In this report we used modified BV-BJ immunoscopy to analyze a part of the TCR repertoire involved in the early proliferative response to huCollp261–273 in 12 DRβ 1 04+ RA patients and 5 DRβ 1 04+ healthy relatives of RA patients. The CDR3 BV-BJ spectratyping (that is about 10-fold more sensitive than the classical BV-BC spectratyping) has shown to be able to produce a detailed picture of immune responses [29, 40]. This technique needs a single round of proliferation 'in vitro' to highlight specific T cells in lymph nodes or peripheral blood, and allows the identification of a given TCR in target organs also [29, 31, 32]. In mouse this technique has allowed the dissection of antigen-specific T-cell repertoires (for examples [29, 31, 32]), showing that T-cell responses are not spread on the entire available repertoire of CDR3-β regions. Rather, a limited number of rearrangements is responsible for the entire response. Usage of these rearrangements can be individual (the private repertoire) or shared among a reasonable percentage of individuals (semi-private and public repertoires). Public TCRs were identified in response to influenza matrix protein, cytomegalovirus, Epstein-Barr virus, HIV and simian immunodeficinecy virus in humans .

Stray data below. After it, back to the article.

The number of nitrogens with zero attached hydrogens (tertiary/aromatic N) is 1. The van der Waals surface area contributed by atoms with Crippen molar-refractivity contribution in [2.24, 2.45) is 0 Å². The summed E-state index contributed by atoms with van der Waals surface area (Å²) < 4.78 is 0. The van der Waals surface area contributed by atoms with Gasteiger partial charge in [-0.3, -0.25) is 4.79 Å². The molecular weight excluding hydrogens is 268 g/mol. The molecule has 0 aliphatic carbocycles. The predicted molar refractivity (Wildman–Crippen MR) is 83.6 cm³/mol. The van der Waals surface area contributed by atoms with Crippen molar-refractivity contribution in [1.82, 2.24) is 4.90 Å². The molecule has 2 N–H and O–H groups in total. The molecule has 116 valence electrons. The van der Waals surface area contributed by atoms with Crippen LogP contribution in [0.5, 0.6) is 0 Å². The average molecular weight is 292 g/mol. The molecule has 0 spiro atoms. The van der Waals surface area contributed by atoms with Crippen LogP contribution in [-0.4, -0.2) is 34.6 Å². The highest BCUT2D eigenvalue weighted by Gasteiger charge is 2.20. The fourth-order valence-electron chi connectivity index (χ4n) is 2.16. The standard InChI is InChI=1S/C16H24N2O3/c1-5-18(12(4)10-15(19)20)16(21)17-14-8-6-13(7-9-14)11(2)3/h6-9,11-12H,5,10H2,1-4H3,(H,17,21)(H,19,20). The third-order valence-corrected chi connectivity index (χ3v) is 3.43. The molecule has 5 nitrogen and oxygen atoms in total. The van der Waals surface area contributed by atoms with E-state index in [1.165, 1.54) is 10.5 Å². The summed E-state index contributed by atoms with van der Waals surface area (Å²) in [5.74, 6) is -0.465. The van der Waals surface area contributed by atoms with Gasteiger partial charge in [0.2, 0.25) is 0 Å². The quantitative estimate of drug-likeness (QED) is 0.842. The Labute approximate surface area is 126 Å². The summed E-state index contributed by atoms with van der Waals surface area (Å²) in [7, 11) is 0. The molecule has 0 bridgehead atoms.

In the index case, in which complete BV-BJ spectratyping was performed, we observed that the patient used a limited repertoire of TCR at onset of the disease. It was possible to define a group of TCRs specific for huCollp261–273 shared among RA DRB1 04+ patients and distinct from the repertoire that is shared among healthy control individuals. A part of the collagen-specific repertoire was spontaneously enriched in the synovial fluid obtained from the inflamed joint. In addition, a large part of the repertoire detectable by immunoscopy during acute presentation of RA appears to belong to the effector CD45RA- population. These two observations together support the hypothesis that collagen-specific T cells were direct bystanders of the acute presentation of the disease. Therapy that reduced disease activity also reduced the proliferation of this repertoire in response to huCollp261–273, and few new rearrangements are recruited in the original collagen-specific TCR repertoire during the course of the disease. Depletion of CD4+CD25+ cells did not restore the antigen-driven expansion of T cells carrying the studied rearrangements, suggesting that suppressor activity induced by therapy is apparently not involved in the failure to proliferate of the studied cells. It must be recognized that not all Tregs are depleted by depleting CD4+CD25+ cells. Nevertheless, our results show that collagen-driven T-cell expansion does not depend strictly on their function.